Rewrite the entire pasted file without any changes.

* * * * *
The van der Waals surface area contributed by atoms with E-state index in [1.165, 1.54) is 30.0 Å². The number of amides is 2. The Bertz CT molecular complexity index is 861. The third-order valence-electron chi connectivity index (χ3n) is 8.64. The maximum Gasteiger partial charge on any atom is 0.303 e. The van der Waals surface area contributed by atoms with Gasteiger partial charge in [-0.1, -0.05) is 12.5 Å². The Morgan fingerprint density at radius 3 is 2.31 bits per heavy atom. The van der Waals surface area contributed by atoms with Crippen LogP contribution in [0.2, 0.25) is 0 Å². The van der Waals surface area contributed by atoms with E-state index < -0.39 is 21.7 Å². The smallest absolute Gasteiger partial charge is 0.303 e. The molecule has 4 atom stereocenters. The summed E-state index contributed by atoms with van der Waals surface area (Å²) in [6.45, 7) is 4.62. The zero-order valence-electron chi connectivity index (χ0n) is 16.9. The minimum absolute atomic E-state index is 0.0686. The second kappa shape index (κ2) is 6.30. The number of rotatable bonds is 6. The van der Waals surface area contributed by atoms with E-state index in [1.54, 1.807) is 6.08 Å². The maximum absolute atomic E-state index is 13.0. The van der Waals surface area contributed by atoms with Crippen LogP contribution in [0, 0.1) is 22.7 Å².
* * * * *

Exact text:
The van der Waals surface area contributed by atoms with E-state index in [1.165, 1.54) is 30.0 Å². The number of amides is 2. The Bertz CT molecular complexity index is 861. The third-order valence-electron chi connectivity index (χ3n) is 8.64. The maximum Gasteiger partial charge on any atom is 0.303 e. The van der Waals surface area contributed by atoms with Gasteiger partial charge in [-0.1, -0.05) is 12.5 Å². The Morgan fingerprint density at radius 3 is 2.31 bits per heavy atom. The van der Waals surface area contributed by atoms with Crippen LogP contribution in [0.2, 0.25) is 0 Å². The van der Waals surface area contributed by atoms with E-state index < -0.39 is 21.7 Å². The smallest absolute Gasteiger partial charge is 0.303 e. The molecule has 4 atom stereocenters. The summed E-state index contributed by atoms with van der Waals surface area (Å²) in [6.45, 7) is 4.62. The zero-order valence-electron chi connectivity index (χ0n) is 16.9. The minimum absolute atomic E-state index is 0.0686. The second kappa shape index (κ2) is 6.30. The number of rotatable bonds is 6. The van der Waals surface area contributed by atoms with E-state index in [1.54, 1.807) is 6.08 Å². The maximum absolute atomic E-state index is 13.0. The van der Waals surface area contributed by atoms with Crippen LogP contribution in [0, 0.1) is 22.7 Å².